Ban ‘zombie knives’ and machetes now, Idris Elba says

Idris Elba is calling on the government to immediately ban the sale of so-called "zombie" knives and machetes, to reduce the number of young people losing their lives.

The Luther star told the BBC a planned law change to bring in the ban need to be fast-tracked.

He accused politicians of not giving the issue "the focus it deserves".

The Home Office has previously announced plans to give police more powers to seize knives.

Clothes to represent the victims of knife crime will be displayed in London's Parliament Square on Monday.

Organisers hope the bundles of clothes will provide a visual demonstration of the huge human cost of knife crime to MPs returning from the Christmas recess.

A display at Parliament Square is intended to be a tribute to the lives lost

The event is part of Elba's Don't Stop Your Future campaign, which works with local communities and well-known brands to try to tackle serious violence.

London-born Elba said he "can't stay silent as young lives are lost to brutal and heartless crimes".

'A mother's gut instinct'

Yemi Hughes, whose 19-year-old son Andre Aderemi was murdered in 2016, has given her support to Elba's campaign - and has donated the outfit her son was wearing when he was killed.

Andre was stabbed multiple times in broad daylight in Croydon, south London.

Speaking to the BBC's Radio 4 Today programme, Ms Hughes said that she had dropped her son off "with a heavy heart".

"I don't know why I said those words, I suppose it's a mother's gut instinct," but he looked at me with a great big smile and said, 'Don't worry mum, I'll be fine, I love you," and with that I drove off."

Within 20 minutes, Ms Hughes had received a phone call from a friend's mother who said someone had been stabbed.

"I knew she was talking about Andre even though she hadn't said his name, and then she let out this almighty scream that I'd never forget, she'd obviously seen it was him."

By the time Ms Hughes got to the scene, ambulances and police were already there. She followed the ambulance to the hospital, where they received the news that her son had died.

Ms Hughes has spoken of her frustration that knife crime is still a big problem: "Our individual voices have not been heard but yet our pain continues to be felt by families whose children are still being murdered.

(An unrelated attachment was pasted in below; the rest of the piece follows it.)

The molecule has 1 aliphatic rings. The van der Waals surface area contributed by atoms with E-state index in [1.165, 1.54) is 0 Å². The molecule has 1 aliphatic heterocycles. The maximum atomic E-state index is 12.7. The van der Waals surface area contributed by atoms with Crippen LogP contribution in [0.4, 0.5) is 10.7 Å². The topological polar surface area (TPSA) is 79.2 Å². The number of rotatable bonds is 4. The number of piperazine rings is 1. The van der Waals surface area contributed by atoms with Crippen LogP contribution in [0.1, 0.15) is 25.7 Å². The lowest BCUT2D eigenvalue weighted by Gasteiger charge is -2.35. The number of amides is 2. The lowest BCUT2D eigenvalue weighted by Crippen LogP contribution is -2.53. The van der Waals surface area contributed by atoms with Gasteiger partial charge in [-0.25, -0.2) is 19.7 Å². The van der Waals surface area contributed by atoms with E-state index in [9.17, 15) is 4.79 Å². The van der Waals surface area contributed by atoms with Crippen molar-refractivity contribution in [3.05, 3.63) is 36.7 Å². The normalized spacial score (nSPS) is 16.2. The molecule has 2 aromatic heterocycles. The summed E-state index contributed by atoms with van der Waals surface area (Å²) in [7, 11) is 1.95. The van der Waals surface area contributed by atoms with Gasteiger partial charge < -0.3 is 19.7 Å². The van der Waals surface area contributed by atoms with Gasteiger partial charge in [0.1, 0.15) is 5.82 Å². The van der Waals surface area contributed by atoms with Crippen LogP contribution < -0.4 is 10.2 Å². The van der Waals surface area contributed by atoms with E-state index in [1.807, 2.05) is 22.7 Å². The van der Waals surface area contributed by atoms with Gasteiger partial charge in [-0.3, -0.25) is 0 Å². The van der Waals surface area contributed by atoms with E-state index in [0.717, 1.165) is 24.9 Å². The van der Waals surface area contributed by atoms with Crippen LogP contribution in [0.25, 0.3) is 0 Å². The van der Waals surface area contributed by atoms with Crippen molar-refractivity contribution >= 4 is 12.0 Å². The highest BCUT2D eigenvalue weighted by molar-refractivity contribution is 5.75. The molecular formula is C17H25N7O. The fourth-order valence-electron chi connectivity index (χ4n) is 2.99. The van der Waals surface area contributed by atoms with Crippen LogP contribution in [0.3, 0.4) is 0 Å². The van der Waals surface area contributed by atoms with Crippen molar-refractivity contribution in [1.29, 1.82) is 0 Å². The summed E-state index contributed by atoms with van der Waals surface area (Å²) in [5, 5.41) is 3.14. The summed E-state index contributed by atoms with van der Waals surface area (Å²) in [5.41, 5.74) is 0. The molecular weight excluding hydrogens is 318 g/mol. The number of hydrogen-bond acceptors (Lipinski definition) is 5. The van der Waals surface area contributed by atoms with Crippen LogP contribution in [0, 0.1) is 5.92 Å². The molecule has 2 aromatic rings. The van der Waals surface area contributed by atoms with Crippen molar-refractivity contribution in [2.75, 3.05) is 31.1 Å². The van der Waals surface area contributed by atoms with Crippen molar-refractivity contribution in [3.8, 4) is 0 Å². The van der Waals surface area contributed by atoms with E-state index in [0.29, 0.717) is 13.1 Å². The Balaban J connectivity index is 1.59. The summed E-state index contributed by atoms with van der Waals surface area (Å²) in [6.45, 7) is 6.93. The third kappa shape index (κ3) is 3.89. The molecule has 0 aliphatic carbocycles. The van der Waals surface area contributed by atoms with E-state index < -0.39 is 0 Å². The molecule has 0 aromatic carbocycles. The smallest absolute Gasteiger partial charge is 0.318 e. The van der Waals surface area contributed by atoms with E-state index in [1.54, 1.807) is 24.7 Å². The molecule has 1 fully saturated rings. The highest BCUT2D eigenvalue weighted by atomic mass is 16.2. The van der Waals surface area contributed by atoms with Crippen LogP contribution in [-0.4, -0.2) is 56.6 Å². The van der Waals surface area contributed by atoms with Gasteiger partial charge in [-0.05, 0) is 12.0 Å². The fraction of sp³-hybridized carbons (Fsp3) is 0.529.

"Young people need to feel safe in their communities and underlying causes of youth violence eradicated immediately."

Elba is also releasing a single, Knives Down, in support of his campaign.

The track is about his frustration with the government for what he perceives as their inaction on knife crime.

Speaking to the BBC's Radio 4 Today programme, Elba said he wants more funding for groups working with young people.

The actor says he cannot 'stay silent' on knife crime

Although best known as an actor, Elba has released music and collaborated with artists such as Jay-Z and James Blake.

His biggest hit came when he provided guest vocals on Wiley's hit Boasty in 2019.

The latest police figures for England and Wales from July 2022 to June 2023 show that around 247 people lost their lives due to knife crime.

Those numbers do not include teenagers like 15-year-old Alfie Lewis who was fatally stabbed in Leeds in November 2023 or 16-year-old Harry Pitman, who was killed on New Year's Eve 2023.

Their deaths will be recorded in the next set of crime figures.

Elba's Don't Stop Your Future campaign is also pleading for the immediate ban of zombie knives and machetes.

Zombie knives are defined as weapons having "a cutting edge, a serrated edge and images or words suggesting they are used for violence".

They were first added to the government's list of prohibited offensive weapons in 2016 but Labour has said a loophole allowing the sale of the weapons online still exists.

In August 2023, Rishi Sunak unveiled plans to ban more of the weapons and give police extra powers to seize machetes and zombie knives. But it is not clear when the new law will come into force.

Patrick Green from the Ben Kinsella Trust has said action is needed now: "Four months have passed since we were promised the legislation we so desperately need to ban these weapons, yet the Bill has only just started its agonisingly slow journey through Parliament.

"The government has demonstrated that when they deem it necessary, parliamentary time can be found to expedite Bills with urgency.

"So, why, when we know that these knives are being used to take the lives of our children, are they not prioritising a ban with the same urgency?"

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DISCLAIMER: The Views, Comments, Opinions, Contributions and Statements made by Readers and Contributors on this platform do not necessarily represent the views or policy of Multimedia Group Limited.